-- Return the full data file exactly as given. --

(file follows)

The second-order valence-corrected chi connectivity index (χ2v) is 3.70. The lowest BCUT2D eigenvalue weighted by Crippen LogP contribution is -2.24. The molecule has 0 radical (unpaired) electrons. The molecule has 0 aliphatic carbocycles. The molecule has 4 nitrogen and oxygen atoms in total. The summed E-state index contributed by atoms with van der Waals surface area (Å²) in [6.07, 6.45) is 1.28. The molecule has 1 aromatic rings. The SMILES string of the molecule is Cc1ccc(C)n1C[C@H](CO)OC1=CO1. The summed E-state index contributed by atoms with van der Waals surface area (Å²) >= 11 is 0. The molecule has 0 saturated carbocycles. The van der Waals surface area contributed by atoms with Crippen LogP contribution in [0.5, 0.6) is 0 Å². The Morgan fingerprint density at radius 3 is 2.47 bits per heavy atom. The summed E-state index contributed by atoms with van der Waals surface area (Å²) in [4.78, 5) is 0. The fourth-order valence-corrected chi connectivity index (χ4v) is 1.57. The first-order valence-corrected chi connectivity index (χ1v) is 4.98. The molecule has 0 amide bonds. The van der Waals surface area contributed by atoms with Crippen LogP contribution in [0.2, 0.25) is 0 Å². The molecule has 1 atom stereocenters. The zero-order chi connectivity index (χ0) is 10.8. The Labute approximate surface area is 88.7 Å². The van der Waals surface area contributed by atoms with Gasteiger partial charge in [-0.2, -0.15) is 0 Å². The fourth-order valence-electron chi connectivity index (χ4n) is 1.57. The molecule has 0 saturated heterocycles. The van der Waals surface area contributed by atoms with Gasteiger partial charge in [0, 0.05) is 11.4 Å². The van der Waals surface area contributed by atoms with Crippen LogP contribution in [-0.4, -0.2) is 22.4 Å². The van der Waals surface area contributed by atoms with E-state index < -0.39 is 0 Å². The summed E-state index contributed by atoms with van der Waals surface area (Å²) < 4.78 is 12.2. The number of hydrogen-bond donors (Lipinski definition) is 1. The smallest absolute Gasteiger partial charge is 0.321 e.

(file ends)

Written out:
The second-order valence-corrected chi connectivity index (χ2v) is 3.70. The lowest BCUT2D eigenvalue weighted by Crippen LogP contribution is -2.24. The molecule has 0 radical (unpaired) electrons. The molecule has 0 aliphatic carbocycles. The molecule has 4 nitrogen and oxygen atoms in total. The summed E-state index contributed by atoms with van der Waals surface area (Å²) in [6.07, 6.45) is 1.28. The molecule has 1 aromatic rings. The SMILES string of the molecule is Cc1ccc(C)n1C[C@H](CO)OC1=CO1. The summed E-state index contributed by atoms with van der Waals surface area (Å²) >= 11 is 0. The molecule has 0 saturated carbocycles. The van der Waals surface area contributed by atoms with Crippen LogP contribution in [0.5, 0.6) is 0 Å². The Morgan fingerprint density at radius 3 is 2.47 bits per heavy atom. The summed E-state index contributed by atoms with van der Waals surface area (Å²) in [4.78, 5) is 0. The fourth-order valence-corrected chi connectivity index (χ4v) is 1.57. The first-order valence-corrected chi connectivity index (χ1v) is 4.98. The molecule has 0 amide bonds. The van der Waals surface area contributed by atoms with Crippen LogP contribution in [0.2, 0.25) is 0 Å². The molecule has 1 atom stereocenters. The zero-order chi connectivity index (χ0) is 10.8. The Labute approximate surface area is 88.7 Å². The van der Waals surface area contributed by atoms with Gasteiger partial charge in [-0.2, -0.15) is 0 Å². The fourth-order valence-electron chi connectivity index (χ4n) is 1.57. The molecule has 0 saturated heterocycles. The van der Waals surface area contributed by atoms with Gasteiger partial charge in [0, 0.05) is 11.4 Å². The van der Waals surface area contributed by atoms with Crippen LogP contribution in [-0.4, -0.2) is 22.4 Å². The van der Waals surface area contributed by atoms with E-state index < -0.39 is 0 Å². The summed E-state index contributed by atoms with van der Waals surface area (Å²) < 4.78 is 12.2. The number of hydrogen-bond donors (Lipinski definition) is 1. The smallest absolute Gasteiger partial charge is 0.321 e.